Thursday, August 16, 2018

What the trade wars are really about

How competitive is the world’s car industry and what is TESLA’s share?   Our cars are becoming more autonomous and better in quality by the day. Very exciting but how much profit do car makers make? 
Figure 1. World market share of leading car makers totals 51.4%   Source: Statistica
During the 1950s, the U.S. Big Three Ford, GM and Chrysler dominated the world markets. But today Fiat-Chrysler doesn’t even make the top 10. Ask yourself, how many models and brands are sold by Toyota?  15? That would mean that the typical car model has less than 0.5% of world-market share.
North America produces around 17 million cars per year and Tesla aims to make just over 5000 cars per month or 60,000 model 3s per year. Be generous, say Tesla makes 100,000 cars in total annually - if they can keep up the pace!  That is 0.5% of North America’s output. Make it worse, globally we produce around 70 million cars per year and thus Tesla's share is 0.1%   What do you think the chance is that Tesla will compete with Toyota who produces 6.4 million cars per year ?  But then… Who guessed in 1950 that GM would not be the world’s largest car-maker?
Remember the saying: What is good for GM is good for America?  Well that is a thing long gone. And here we have Ontario clinging desperately to the Car Industry and a new ‘Auto Pact’ under NAFTA.  That while Justin Trudeau claims oil and gas are fading out. The man really has no clue! 

Recent numbers from AutoCanada, one of Canada’s largest car dealerships say that it has a gross margin of 5.9% on every car sold. Well there are a lot of other charges to be deducted before we can say how much a new car sale contributed to its NET INCOME!
I am not saying that the car industry is a sunset industry, far from it. I just question its profitability. Just think of it. Those top 10 car makers listed above control just 51,4% of the total car market. The net profit margin, depending where in the economic cycle we are, averages 4.1% but they are at times it is as low as negative 3.9%.  I don’t think the car industry is dying but I don’t think they are great investments either.

Also, it shows the futility of bringing back heavy industries to North America. Our economies have changed. North America provides services (Amazon, Google), commodities and innovation. It is like my Dutch home town and Berkshire Hathaway. Once we were textile-industry driven. Now there is not a thread in sight, unless it is in your email. 😊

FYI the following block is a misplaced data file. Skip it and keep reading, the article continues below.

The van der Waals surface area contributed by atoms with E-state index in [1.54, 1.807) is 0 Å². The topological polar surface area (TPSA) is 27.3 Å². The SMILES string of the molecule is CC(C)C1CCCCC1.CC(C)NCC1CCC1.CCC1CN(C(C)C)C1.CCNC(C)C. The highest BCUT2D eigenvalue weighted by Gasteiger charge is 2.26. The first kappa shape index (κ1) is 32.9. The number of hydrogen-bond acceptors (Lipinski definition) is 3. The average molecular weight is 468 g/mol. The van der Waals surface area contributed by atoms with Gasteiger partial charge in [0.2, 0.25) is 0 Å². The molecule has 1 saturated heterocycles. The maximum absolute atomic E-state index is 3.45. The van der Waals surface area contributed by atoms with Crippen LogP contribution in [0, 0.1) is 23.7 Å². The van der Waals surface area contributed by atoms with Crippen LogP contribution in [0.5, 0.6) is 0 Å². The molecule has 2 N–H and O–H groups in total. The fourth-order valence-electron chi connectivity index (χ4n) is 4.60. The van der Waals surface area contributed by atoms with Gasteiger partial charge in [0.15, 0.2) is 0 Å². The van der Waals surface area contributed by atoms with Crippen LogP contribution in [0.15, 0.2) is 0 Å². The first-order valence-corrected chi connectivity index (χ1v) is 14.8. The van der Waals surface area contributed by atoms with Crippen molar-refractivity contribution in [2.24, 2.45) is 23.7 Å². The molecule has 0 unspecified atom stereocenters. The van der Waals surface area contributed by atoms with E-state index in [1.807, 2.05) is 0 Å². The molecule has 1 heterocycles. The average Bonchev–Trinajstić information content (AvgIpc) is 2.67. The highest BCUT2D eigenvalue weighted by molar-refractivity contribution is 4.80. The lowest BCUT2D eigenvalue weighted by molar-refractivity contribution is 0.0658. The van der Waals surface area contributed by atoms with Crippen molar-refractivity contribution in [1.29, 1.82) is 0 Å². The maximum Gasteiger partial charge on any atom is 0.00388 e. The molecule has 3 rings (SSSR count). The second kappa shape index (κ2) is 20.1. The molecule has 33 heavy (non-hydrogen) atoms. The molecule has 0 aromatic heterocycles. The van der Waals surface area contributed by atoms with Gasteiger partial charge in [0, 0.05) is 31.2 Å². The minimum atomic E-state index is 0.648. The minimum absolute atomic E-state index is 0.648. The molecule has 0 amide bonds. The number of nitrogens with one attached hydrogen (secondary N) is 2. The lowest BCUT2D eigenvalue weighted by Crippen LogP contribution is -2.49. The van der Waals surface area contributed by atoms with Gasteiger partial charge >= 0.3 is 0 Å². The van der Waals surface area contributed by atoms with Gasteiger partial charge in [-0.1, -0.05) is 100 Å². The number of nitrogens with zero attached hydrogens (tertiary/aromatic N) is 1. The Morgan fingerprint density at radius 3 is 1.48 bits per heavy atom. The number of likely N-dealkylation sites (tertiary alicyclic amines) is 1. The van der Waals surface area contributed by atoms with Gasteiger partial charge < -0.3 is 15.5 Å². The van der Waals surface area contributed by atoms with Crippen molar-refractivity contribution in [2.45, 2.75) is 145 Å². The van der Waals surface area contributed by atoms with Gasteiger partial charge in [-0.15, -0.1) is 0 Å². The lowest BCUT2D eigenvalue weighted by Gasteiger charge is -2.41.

Our economic make-up evolves and maybe with robotics, we will get some manufacturing back but probably not as a significant source of employment. Our Western industries will evolve and if we want to stay economic leaders, we have to be innovators and creators of new ways of making money rather than focusing on a return of manufacturing jobs in obsolete or super competitive industries. We need to produce what the world craves not what it drowns in. Next time we’re so desperate about NAFTA and the Canadian auto industry let’s think again. Is it worth the effort or let the Donald ‘win’?   It also begs the question: why are so many German car manufacturers in the top 10?

For the large picture, what is Trump really trying to achieve with these trade wars?  I guess it is about the future; the remainder of this 21st century. Look at the demographics.  China and India will probably be adding 1 or 2 billion people to their middle class. Africa is in for tremendous population growth that leaves the rest of the world behind in a dust cloud. Totally we are projected to have 10 to 11 billion people on this planet. Africa could easily exceed 5 billion people. With extreme poverty on the decline, 3 to 4 billion people from Africa will join the middle class over the coming century. Thus, between Africa and the emerging economies we may add 4 to 6 billion to the middle-class lifestyle. In comparison, Europe and North America will barely grow.

That is what this is all about. The U.S. must protect its intellectual property, it must protect its manufacturing base. Today when its economy is strong, it will have to fight and establish the economic rules.  If not it will be economically overrun by the ‘Hun’.  If it does not force China today to behave as a mature and responsible economy rather than stealing intellectual property and limiting access to its markets, the U.S., Canada and Europe will be the losers of the coming century.  I may not like the Donald, but that doesn’t mean that the current trade wars are without merit and unnecessary.

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